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Corn stalks reach for the sky in a field along Dillinger Road outside of Carbondale on Wednesday morning, August 2.

NORMAL, Ill. — Princeton-area farmer Denny Denton appreciated hearing some good news at the 45th annual Illinois Corn Growers Association meeting Nov. 21.

“It was encouraging to hear some positive export news. Everything you read is so very negative,” Denton said.

While low corn prices were on the minds of attendees, ICGA Executive Director Rod Weinzierl emphasized both the challenges and opportunities for corn growers this year.

“Corn exports this year were up with added-value products of animal feed and ethanol,” Weinzierl told corn producers at the meeting in Normal.

While national ethanol markets seem “somewhat hung up,” the industry is still growing and new ethanol plants are being built, he said.

There continues to be developing demand in other countries, especially where there is concern about pollution.

One of the greatest challenges is “uncertainty” for profits, trade issues, prices and legislation, he said.

“Profitability is going to be a big deal as we go through this coming year and beyond,” he said.

In a survey of the 4,200 ICGA members, “profitability is far and away” the biggest concern, he said.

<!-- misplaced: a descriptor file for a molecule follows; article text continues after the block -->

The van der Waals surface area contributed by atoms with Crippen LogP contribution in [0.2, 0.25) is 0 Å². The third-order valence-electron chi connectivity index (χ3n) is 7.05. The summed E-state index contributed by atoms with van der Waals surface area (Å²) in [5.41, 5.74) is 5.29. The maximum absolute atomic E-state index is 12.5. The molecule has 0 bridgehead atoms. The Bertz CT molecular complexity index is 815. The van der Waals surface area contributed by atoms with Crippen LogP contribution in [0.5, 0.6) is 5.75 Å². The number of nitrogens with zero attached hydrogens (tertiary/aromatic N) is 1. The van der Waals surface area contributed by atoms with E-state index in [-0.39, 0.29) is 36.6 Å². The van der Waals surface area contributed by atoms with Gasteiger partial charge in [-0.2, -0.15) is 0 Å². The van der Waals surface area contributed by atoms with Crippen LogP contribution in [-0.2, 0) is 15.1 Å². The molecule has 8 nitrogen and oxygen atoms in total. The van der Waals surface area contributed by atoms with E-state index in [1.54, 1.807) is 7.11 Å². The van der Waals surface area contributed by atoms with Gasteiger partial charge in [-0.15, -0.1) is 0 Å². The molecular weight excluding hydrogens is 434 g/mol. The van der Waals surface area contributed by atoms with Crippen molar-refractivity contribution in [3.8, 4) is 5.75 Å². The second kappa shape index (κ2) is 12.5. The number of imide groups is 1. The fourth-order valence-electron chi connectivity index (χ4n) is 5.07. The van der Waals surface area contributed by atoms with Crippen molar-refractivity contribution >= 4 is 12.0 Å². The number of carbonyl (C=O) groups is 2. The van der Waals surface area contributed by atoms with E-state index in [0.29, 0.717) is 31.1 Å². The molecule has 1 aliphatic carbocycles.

Corn growers also ranked among their concerns: infrastructure, especially on the rivers; trade; ethanol markets; and consumer education.

Infrastructure has been in the news this fall with long delays for barges on the Ohio and Mississippi rivers. Moving the crop has gotten attention during what has become a long, slow harvest for some.

“It seems like a long haul,” Weinzierl said.

USDA reported 90 percent of corn harvest was complete as of Nov. 20.

“From our area and north, there are still a lot of crops in the field,” said Illinois Corn Marketing Board chairman Paul Jeschke. “There’s a lot of harvest yet to go.”

Justin Durdan, ICGA president whose family farms about 7,000 acres near Streator, compared the corn growers’ experiences this year to “juggling chainsaws.”

One of those chainsaws represents “the next farm bill,” which may or may not come to pass in 2018. He said the association is preparing to defend crop insurance.

At the same time, different farm groups are vying for the same dollars in the farm bill.

A priority for beef and pork producers is assistance with vaccines, and dairy farmers and cotton growers are both asking for better safety nets, Weinzierl said.

Conservation issues are also on the list. Weinzierl said it feels like the new administration is “taking its foot off the accelerator” when working on national nutrient loss reduction issues and hypoxia in the Gulf of Mexico, but that at the state levels in Iowa, Ohio, Minnesota and Illinois, for example, efforts are going forward.

Potential lawsuits and stiffer regulations could come about if farmers don’t keep focused on this issue, he said.

Jeschke said there also has to be public education about farmers’ roles in water quality issues. He said information is being compiled to show what farmers might be responsible for and what they are not.

“Our carbon footprint is nothing like perception,” Jeschke said.

He also sees a positive future for corn and ethanol, but says there is a need to find other “new uses” of corn.

“We need to increase profitable demand,” Jeschke said.

Phyllis Coulter writes for Illinois Farmer Today, a Lee Enterprises sister publication of The Southern.

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